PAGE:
Spring has sprung

Now that we're officially in the throes of spring, it's time to take up spring cleaning, whether we like it or not.

Unshackled from winter's dreary confines, we throw open our window treatments to let in that warm spring sunshine and, for the first time in months, we notice our beloved homes are disgustingly filthy. The normal human reaction would be to close those drapes in a hurry, but most people instead gird up their loins and tackle the Big Cleanup.

Often overlooked in this process is the home office. The public areas of the house may get a thorough cleaning, but the average private workspace continues to have all the neatness and allure of a warthog wallow. Paper piled to the ceiling. Dust thick on every surface. Drawers crammed full of outdated documents and loose paperclips and last year's calendars.

No wonder we can't get any work done. An untidy office indicates a disorganized mind. And a mess eats up man-hours. How can we concentrate on setting priorities and accomplishing great things when we spend all of our time searching for lost invoices?

Extending the spring-cleaning frenzy to the home office means sorting through folders and emptying file cabinets and throwing out mountains of paper. It can be a daunting job if approached in your usual helter-skelter manner. That's how you got into this mess to start with.
To do spring cleaning in an organized way, break your office down into its component parts, then clean each one. Tackle them in this order:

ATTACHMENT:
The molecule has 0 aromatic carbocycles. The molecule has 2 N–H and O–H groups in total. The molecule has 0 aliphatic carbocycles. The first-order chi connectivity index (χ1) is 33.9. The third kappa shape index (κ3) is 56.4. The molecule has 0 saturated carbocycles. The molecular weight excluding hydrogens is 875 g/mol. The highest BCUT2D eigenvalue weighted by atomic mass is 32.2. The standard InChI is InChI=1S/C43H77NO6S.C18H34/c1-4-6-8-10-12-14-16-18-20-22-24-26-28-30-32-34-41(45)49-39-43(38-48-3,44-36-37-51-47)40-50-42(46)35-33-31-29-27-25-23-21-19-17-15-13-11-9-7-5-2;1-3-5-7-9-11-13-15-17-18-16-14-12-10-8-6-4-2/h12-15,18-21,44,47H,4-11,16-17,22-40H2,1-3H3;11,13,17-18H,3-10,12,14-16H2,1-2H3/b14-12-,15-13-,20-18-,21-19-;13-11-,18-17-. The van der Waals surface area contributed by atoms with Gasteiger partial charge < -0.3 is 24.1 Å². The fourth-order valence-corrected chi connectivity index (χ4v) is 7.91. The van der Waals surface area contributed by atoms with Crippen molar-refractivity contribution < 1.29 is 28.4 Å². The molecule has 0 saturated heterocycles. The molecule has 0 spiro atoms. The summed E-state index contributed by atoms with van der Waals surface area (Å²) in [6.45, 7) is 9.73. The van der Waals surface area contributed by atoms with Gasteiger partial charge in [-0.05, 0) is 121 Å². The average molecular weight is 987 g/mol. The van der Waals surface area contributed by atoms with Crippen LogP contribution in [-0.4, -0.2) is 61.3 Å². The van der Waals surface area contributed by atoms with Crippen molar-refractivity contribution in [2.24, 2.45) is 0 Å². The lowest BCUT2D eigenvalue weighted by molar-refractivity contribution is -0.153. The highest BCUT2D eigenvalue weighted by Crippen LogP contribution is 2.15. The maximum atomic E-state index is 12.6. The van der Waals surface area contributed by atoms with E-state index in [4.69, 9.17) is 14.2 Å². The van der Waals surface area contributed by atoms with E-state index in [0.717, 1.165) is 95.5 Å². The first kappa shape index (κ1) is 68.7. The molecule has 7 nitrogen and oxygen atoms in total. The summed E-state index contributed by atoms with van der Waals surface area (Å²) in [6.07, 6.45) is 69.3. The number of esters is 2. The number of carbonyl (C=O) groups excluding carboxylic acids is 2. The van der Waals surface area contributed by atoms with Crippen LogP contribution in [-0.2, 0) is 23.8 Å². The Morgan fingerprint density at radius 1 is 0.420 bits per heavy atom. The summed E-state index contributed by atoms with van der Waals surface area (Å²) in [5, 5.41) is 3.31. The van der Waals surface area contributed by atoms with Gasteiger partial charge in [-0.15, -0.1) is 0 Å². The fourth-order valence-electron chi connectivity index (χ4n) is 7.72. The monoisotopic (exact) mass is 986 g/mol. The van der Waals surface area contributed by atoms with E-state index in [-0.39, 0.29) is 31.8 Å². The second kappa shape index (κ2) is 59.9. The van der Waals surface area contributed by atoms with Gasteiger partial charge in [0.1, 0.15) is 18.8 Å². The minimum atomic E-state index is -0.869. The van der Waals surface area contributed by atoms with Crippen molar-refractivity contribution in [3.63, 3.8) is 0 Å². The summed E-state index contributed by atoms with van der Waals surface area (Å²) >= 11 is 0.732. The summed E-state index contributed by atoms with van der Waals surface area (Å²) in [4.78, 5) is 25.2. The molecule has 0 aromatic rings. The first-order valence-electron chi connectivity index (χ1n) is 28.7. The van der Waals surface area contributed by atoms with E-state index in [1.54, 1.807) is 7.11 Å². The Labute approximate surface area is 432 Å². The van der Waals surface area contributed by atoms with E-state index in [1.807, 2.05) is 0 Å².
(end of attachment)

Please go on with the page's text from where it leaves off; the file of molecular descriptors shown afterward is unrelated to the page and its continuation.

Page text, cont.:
The most important part of any home office, the desk often takes on the attributes of a landfill. Optimally, the top of your desk should hold only a computer, a phone and your calendar. Maybe a folder containing your current assignment and a cup full of pens that don't work. But that's it. Everything else on your desktop should be considered a distraction.

Spring cleaning is a good time to rid your desk of toys and stray garments and "Dilbert" cartoons. Strip it down to the bare essentials. All the folders and papers and Post-It reminders that currently litter your desk should be carefully filed away.

Desk drawers also should be cleaned. Empty them, vacuum out the dust and grime and fingernail clippings, then refile everything in an orderly fashion.


Just as the automatic dishwasher mostly is a cabinet for hiding dirty dishes, file drawers are repositories for unfinished projects, out-of-date memos, gizmos that don't work anymore and other disappointments. A thorough cleaning requires that you go through each drawer, throwing out non-essentials and reorganizing what remains. Here's a good rule-of-thumb: If you haven't used an item for a year, it's probably safe to move it to a "dead" file. If you can't remember what the item was for to begin with, it should be discarded. If you're undecided, err toward elimination. When in doubt, throw it out.

When you're finished, you'll be amazed by how much space you suddenly have in your file cabinets. They'll become functioning work spaces rather than tombs full of disorganized data. They'll be helpful to you, rather than a source of secret guilt. And, they'll be ready to collect a whole new year's worth of office detritus.


Don't overlook a "virtual" cleanup while you're at it. Spring is a good time to scan your hard drive for errors, defragment your disk and analyze your data files for items that can be erased, such as distracting space-alien games. Go into your browser and eliminate "cookies" and unused bookmarks and virus alerts and stale jokes.

You want to give your computer a complete physical. You want to make it turn its head and cough. When you're done, you'll find that the computer runs faster and crashes less often. You'll also find that you've erased important projects, but sacrifices must be made in the name of tidiness.

Sure, cleaning your home office is a big job, but it's one filled with its own rewards. When you're done, you'll feel organized, competent, ready to work. And you'll know exactly what became of those lost invoices -- they'll be in the trash with the rest of your important paperwork.

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